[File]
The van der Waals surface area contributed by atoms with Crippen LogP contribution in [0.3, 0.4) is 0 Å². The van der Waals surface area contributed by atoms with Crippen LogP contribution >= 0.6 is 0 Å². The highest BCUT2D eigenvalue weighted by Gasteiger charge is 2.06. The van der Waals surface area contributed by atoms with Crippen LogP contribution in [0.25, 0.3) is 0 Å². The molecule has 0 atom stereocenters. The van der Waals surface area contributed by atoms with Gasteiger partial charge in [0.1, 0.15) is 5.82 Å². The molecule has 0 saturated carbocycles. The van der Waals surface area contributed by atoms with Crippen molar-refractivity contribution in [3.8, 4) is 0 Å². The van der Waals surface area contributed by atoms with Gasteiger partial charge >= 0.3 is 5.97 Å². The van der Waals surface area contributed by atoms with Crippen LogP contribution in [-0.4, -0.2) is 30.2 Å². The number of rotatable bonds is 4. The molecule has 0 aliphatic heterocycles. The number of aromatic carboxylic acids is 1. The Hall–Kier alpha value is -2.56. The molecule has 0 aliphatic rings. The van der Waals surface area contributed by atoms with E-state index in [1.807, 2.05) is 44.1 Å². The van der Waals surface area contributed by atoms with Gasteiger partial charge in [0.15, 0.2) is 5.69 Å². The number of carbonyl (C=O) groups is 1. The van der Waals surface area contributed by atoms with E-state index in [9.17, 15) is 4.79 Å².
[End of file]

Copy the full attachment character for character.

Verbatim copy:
The van der Waals surface area contributed by atoms with Crippen LogP contribution in [0.3, 0.4) is 0 Å². The van der Waals surface area contributed by atoms with Crippen LogP contribution >= 0.6 is 0 Å². The highest BCUT2D eigenvalue weighted by Gasteiger charge is 2.06. The van der Waals surface area contributed by atoms with Crippen LogP contribution in [0.25, 0.3) is 0 Å². The molecule has 0 atom stereocenters. The van der Waals surface area contributed by atoms with Gasteiger partial charge in [0.1, 0.15) is 5.82 Å². The molecule has 0 saturated carbocycles. The van der Waals surface area contributed by atoms with Crippen molar-refractivity contribution in [3.8, 4) is 0 Å². The van der Waals surface area contributed by atoms with Gasteiger partial charge >= 0.3 is 5.97 Å². The van der Waals surface area contributed by atoms with Crippen LogP contribution in [-0.4, -0.2) is 30.2 Å². The number of rotatable bonds is 4. The molecule has 0 aliphatic heterocycles. The number of aromatic carboxylic acids is 1. The Hall–Kier alpha value is -2.56. The molecule has 0 aliphatic rings. The van der Waals surface area contributed by atoms with E-state index in [1.807, 2.05) is 44.1 Å². The van der Waals surface area contributed by atoms with Gasteiger partial charge in [0.15, 0.2) is 5.69 Å². The number of carbonyl (C=O) groups is 1. The van der Waals surface area contributed by atoms with E-state index in [9.17, 15) is 4.79 Å².